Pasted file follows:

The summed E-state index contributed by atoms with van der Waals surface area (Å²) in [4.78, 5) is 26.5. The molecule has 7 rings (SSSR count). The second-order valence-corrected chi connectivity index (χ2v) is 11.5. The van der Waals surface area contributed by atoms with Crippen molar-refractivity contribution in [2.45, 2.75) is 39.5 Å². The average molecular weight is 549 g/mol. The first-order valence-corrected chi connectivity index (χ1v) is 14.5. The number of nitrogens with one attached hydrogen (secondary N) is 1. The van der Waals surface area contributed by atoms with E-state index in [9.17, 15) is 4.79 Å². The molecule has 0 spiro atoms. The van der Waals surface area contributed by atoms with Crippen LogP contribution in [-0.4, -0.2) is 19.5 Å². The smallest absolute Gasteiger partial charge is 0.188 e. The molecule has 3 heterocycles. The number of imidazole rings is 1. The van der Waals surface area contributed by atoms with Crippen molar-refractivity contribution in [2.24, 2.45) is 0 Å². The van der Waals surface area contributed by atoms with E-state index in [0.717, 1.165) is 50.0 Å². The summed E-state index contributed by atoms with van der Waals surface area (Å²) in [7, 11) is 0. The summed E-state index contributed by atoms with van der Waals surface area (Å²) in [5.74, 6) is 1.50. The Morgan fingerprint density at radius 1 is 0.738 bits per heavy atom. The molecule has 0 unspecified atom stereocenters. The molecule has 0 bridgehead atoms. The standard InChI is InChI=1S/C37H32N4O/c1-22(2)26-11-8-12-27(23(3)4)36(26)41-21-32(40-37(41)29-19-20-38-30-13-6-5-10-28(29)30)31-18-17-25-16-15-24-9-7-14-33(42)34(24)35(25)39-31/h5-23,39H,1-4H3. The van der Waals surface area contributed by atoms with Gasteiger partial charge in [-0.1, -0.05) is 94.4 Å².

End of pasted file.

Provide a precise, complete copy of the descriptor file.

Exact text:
The summed E-state index contributed by atoms with van der Waals surface area (Å²) in [4.78, 5) is 26.5. The molecule has 7 rings (SSSR count). The second-order valence-corrected chi connectivity index (χ2v) is 11.5. The van der Waals surface area contributed by atoms with Crippen molar-refractivity contribution in [2.45, 2.75) is 39.5 Å². The average molecular weight is 549 g/mol. The first-order valence-corrected chi connectivity index (χ1v) is 14.5. The number of nitrogens with one attached hydrogen (secondary N) is 1. The van der Waals surface area contributed by atoms with E-state index in [9.17, 15) is 4.79 Å². The molecule has 0 spiro atoms. The van der Waals surface area contributed by atoms with Crippen LogP contribution in [-0.4, -0.2) is 19.5 Å². The smallest absolute Gasteiger partial charge is 0.188 e. The molecule has 3 heterocycles. The number of imidazole rings is 1. The van der Waals surface area contributed by atoms with Crippen molar-refractivity contribution in [2.24, 2.45) is 0 Å². The van der Waals surface area contributed by atoms with E-state index in [0.717, 1.165) is 50.0 Å². The summed E-state index contributed by atoms with van der Waals surface area (Å²) in [7, 11) is 0. The summed E-state index contributed by atoms with van der Waals surface area (Å²) in [5.74, 6) is 1.50. The Morgan fingerprint density at radius 1 is 0.738 bits per heavy atom. The molecule has 0 unspecified atom stereocenters. The molecule has 0 bridgehead atoms. The standard InChI is InChI=1S/C37H32N4O/c1-22(2)26-11-8-12-27(23(3)4)36(26)41-21-32(40-37(41)29-19-20-38-30-13-6-5-10-28(29)30)31-18-17-25-16-15-24-9-7-14-33(42)34(24)35(25)39-31/h5-23,39H,1-4H3. The van der Waals surface area contributed by atoms with Gasteiger partial charge in [-0.1, -0.05) is 94.4 Å².